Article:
In the next chapter, I'll tell you a bit of my personal story. You may find in it parallels to your own life.
My Personal Journey: Exposure to Dying
* Facing mortality
* Mom's troubled life
* Childhood with my mother
* Mom's cancer — waiting for a cure from God
* Frank honest talk with a dying parent
* Letting go
Before I go on to talk about nursing homes and dementia in a deeper degree, I want to tell you a story about me. If you know my story, you will see how I have formed the opinions that lead me to where I am today. But first a quote to get you in that mental space:
Everything that is born from causes and conditions is perishable. Impermanence contradicts our feelings of the lasting quality of time and our human desire for immortality. It is the unbearable for the ordinary beings that have not trained their mind to conceive of the world's absence of reality. Denial of impermanence represents one of the main causes of suffering in our existence.
— His Holiness, the Dalai Lama
Oh! I said I would start slowly. Oops! Well that quote is about as serious as a punch in the gut. The denial of death. But he is right, we need to think about these issues,so let me begin softly and slowly to take you there. This is your second warning in case you want to back out now.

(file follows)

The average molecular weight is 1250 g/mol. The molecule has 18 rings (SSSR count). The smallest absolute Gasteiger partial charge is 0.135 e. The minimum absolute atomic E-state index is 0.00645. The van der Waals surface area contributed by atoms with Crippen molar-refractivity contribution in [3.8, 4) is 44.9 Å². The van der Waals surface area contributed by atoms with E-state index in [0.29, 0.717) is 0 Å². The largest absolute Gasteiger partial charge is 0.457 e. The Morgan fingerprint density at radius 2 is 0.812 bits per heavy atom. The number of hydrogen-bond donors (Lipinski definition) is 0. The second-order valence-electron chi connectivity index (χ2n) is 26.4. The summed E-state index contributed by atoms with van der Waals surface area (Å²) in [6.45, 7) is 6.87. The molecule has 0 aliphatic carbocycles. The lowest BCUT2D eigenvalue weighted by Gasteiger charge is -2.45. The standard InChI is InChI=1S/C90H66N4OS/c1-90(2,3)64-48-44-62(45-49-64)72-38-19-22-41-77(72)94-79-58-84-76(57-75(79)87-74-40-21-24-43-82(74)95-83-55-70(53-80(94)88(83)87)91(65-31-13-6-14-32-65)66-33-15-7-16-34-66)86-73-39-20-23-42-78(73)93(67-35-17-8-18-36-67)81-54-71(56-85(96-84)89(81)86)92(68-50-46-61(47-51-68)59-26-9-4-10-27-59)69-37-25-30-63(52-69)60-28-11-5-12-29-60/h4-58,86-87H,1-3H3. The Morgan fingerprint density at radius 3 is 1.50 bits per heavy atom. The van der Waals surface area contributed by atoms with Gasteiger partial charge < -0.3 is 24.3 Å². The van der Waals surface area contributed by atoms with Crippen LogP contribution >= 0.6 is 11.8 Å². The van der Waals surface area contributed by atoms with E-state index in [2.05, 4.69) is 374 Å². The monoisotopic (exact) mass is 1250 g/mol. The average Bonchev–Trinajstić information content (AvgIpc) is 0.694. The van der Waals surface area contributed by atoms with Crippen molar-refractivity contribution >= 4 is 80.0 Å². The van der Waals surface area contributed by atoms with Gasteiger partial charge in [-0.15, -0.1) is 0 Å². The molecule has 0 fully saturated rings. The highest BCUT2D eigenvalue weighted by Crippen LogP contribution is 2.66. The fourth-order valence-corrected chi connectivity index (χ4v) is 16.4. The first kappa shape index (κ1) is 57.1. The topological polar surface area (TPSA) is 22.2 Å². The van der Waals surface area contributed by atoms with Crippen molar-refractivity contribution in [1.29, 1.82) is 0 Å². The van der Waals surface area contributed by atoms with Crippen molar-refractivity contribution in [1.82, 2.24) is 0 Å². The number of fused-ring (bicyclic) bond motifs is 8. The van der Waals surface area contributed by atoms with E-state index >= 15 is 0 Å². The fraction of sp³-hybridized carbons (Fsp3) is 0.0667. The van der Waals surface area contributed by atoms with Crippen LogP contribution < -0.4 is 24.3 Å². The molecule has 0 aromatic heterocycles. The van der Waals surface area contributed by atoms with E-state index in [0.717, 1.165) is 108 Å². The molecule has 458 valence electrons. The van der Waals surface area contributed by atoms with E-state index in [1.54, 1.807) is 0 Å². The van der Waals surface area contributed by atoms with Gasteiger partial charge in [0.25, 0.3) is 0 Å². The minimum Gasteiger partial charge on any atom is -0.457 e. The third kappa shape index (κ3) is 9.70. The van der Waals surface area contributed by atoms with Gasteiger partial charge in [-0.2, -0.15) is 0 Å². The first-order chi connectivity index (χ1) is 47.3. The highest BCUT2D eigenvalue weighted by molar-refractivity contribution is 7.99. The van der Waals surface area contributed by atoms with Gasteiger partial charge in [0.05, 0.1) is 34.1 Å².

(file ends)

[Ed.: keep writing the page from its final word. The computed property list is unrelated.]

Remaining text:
My story is where all our stories begin — with our mothers — the first relationship we form and, to me, the deepest. She is also the person with whom I first experienced what death was like.
Mom passed away many years ago, but her life taught me so much about death and illness. She died of breast cancer while I was a medical student. Of course, as a doctor, I wanted to use what she taught me for my patients. I don't know if she ever knew I was watching her so closely.
My mother was a real firecracker, always outgoing, and she loved to say things to startle people. She used to smoke a cigar for the shock and awe effect. Back then, women just never did these things. I think her personality reminds me of the many elderly I see now; anything they think of will come out of their mouths — for better or worse. She was a beautiful Italian woman, with voluptuous lips and high cheekbones. She was a natural beauty, and she looked very Sophia Loren. She had had a few modeling stints, but she threw away all the pictures. She never really appreciated her own beauty. As with many models, her self-image was horrible. She was emotionally needy and reliant on others to prop her up and boost her self-image.